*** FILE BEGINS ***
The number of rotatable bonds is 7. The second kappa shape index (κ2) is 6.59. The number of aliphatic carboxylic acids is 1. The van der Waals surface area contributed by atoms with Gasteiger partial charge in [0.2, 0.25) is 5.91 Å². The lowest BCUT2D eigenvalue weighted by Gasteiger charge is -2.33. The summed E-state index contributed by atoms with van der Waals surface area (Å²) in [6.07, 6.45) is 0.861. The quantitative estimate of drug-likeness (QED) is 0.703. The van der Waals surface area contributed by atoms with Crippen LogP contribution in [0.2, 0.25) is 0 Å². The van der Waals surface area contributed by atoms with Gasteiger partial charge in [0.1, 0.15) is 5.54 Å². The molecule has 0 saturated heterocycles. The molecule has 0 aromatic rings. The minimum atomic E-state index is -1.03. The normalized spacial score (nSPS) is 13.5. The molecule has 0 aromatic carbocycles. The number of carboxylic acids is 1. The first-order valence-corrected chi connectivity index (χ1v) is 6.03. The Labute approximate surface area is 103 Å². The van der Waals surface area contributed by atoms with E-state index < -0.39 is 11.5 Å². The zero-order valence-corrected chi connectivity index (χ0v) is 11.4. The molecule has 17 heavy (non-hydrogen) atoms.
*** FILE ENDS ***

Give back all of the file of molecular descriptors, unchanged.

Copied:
The number of rotatable bonds is 7. The second kappa shape index (κ2) is 6.59. The number of aliphatic carboxylic acids is 1. The van der Waals surface area contributed by atoms with Gasteiger partial charge in [0.2, 0.25) is 5.91 Å². The lowest BCUT2D eigenvalue weighted by Gasteiger charge is -2.33. The summed E-state index contributed by atoms with van der Waals surface area (Å²) in [6.07, 6.45) is 0.861. The quantitative estimate of drug-likeness (QED) is 0.703. The van der Waals surface area contributed by atoms with Crippen LogP contribution in [0.2, 0.25) is 0 Å². The van der Waals surface area contributed by atoms with Gasteiger partial charge in [0.1, 0.15) is 5.54 Å². The molecule has 0 saturated heterocycles. The molecule has 0 aromatic rings. The minimum atomic E-state index is -1.03. The normalized spacial score (nSPS) is 13.5. The molecule has 0 aromatic carbocycles. The number of carboxylic acids is 1. The first-order valence-corrected chi connectivity index (χ1v) is 6.03. The Labute approximate surface area is 103 Å². The van der Waals surface area contributed by atoms with E-state index < -0.39 is 11.5 Å². The zero-order valence-corrected chi connectivity index (χ0v) is 11.4. The molecule has 17 heavy (non-hydrogen) atoms.